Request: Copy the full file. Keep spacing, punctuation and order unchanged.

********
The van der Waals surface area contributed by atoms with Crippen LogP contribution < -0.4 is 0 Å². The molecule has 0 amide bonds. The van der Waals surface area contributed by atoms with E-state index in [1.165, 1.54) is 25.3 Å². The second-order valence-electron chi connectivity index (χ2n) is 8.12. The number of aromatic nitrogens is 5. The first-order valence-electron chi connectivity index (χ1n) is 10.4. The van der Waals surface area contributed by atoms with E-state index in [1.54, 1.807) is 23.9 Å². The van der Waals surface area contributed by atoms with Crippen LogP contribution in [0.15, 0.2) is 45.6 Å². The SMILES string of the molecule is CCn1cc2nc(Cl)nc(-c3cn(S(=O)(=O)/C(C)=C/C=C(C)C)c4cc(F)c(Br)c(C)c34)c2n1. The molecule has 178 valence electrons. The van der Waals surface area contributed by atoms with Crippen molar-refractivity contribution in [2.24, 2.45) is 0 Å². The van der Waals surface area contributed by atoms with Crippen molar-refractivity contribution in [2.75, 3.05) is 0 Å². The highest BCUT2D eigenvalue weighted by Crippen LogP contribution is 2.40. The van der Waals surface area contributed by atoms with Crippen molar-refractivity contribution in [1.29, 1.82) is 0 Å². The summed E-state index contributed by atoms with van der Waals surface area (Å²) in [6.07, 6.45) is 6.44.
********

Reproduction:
The van der Waals surface area contributed by atoms with Crippen LogP contribution < -0.4 is 0 Å². The molecule has 0 amide bonds. The van der Waals surface area contributed by atoms with E-state index in [1.165, 1.54) is 25.3 Å². The second-order valence-electron chi connectivity index (χ2n) is 8.12. The number of aromatic nitrogens is 5. The first-order valence-electron chi connectivity index (χ1n) is 10.4. The van der Waals surface area contributed by atoms with E-state index in [1.54, 1.807) is 23.9 Å². The van der Waals surface area contributed by atoms with Crippen LogP contribution in [0.15, 0.2) is 45.6 Å². The SMILES string of the molecule is CCn1cc2nc(Cl)nc(-c3cn(S(=O)(=O)/C(C)=C/C=C(C)C)c4cc(F)c(Br)c(C)c34)c2n1. The molecule has 178 valence electrons. The van der Waals surface area contributed by atoms with Crippen molar-refractivity contribution in [2.24, 2.45) is 0 Å². The van der Waals surface area contributed by atoms with Crippen molar-refractivity contribution in [2.75, 3.05) is 0 Å². The highest BCUT2D eigenvalue weighted by Crippen LogP contribution is 2.40. The van der Waals surface area contributed by atoms with Crippen molar-refractivity contribution in [1.29, 1.82) is 0 Å². The summed E-state index contributed by atoms with van der Waals surface area (Å²) in [6.07, 6.45) is 6.44.